Jared Redick's Job Description Analysis
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Is your organization turning a blind eye to today’s most useful corporate communications vehicles?

In a world driven by complex content strategy that sells today’s products and services, it’s alarming how many companies aren’t investing the same energy into the profiles of their employees.

Jared Redick and Shauna Bryce present Eye on the C-Suite, Harvard Club of Washington, D.C.

Jared Redick and Shauna Bryce present Eye on the C-Suite, Harvard Club of Washington, D.C.

Board and senior team members have incomplete, untended, and potentially problematic executive bios, LinkedIn profiles, and other “visible to anyone with an internet connection” stories that don’t harmonize with corporate goals. Through no fault of anyone’s except neglect, those important dossiers are tuned to each person’s individual needs.

What if you could develop strategies and stories that serve the needs of the organization and the individual?

Instead of fearing that your top talent will be poached through their LinkedIn profile, embrace LinkedIn as a tool for business. Create a harmonious set of profiles that work collectively as a set of stories that align with your organizational objectives and adhere to your social media policies.

Fearing unknowns and overlooking opportunities isn’t a best practice in any other scenario, so it’s time to embrace the beast and start benefiting from the right set of corporate communications strategies and tools.

Case study: LinkedIn strategy and copy

By way of demonstration, consider an enterprise sales executive client of mine, who is also a friend. Recently, she rang my cell and nearly screamed into the phone: “Jared, you can’t believe who I just hung up with!”

Turns out, the CEO of one of the world’s most recognizable companies had called to thank my client for taking such good care of the company’s employees, adding: “And do you know why we hired you? Your LinkedIn profile. We felt like we would be taken care of, not just sold to.”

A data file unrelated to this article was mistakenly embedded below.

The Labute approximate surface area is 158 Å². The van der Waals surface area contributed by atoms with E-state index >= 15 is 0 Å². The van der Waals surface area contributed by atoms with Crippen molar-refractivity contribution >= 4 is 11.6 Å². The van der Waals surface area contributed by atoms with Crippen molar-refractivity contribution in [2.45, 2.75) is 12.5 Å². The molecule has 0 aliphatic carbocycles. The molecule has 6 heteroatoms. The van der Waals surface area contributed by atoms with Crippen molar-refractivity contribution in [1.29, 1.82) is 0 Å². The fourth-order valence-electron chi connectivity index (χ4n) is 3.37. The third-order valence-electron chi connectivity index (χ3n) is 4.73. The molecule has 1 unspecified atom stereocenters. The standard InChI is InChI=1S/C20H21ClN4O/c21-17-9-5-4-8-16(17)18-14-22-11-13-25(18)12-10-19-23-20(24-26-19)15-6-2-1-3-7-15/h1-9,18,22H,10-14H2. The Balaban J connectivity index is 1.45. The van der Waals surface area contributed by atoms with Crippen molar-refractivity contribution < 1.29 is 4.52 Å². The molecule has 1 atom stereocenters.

We’d written my friend and client’s LinkedIn profile as a business tool rather than an online résumé. Because if you hear me speak about business for more than five minutes, you’ll probably hear me say, “LinkedIn is not your online résumé.”

LinkedIn is just one of the underutilized content tools companies can use to demonstrate the credibility of their senior teams—and in a big way. Think of it like a business card on steroids. Also, in an increasingly social world, LinkedIn is helping people control and underscore their corporate stories, and yes, even close deals. Because just a month earlier, my friend had also called me to say she’d not only opened up her company’s business in hard-to-reach technology companies, but closed several hundred thousand dollars in new deals as a result.

Yes. LinkedIn helped her close several hundred thousand dollars in deals.

And that’s why I believe companies need to stop ignoring or being afraid of LinkedIn, or looking at is as a solo event, left to their individual employees to use as they like.

What if they had guidance?

That’s what my work with companies is all about right now. Beginning with strategy, creating a cohesive story, helping to develop customized best practices and content ideas, and more.

With LinkedIn, the cat is out of the bag. As a former recruiter, I can say that retained search firms like Korn Ferry, Heidrick & Struggles, and Spencer Stuart will find you or your employees and there’s nothing to be done about it. LinkedIn just makes easier what was once harder. The sooner you embrace that concept and start using LinkedIn to amplify business instead of fearing it, the sooner you can start enjoying the benefits of a cohesive approach for your executive team.

In all cases, and like all public-facing materials, you and your team need a unified strategy that strikes the right tone and presents the right balance of credibility, without being overtly sales-oriented.

Is this strategy just for Fortune 500 companies?

No. Similar principles can be applied across start-up and boutique firms as well as the most competitive Fortune 500 company. Whether the story represents a single founder, and perhaps her small team, or a fleet of senior leaders in 30 locations across the globe, the strategy is very similar—and in some cases, even more critical.

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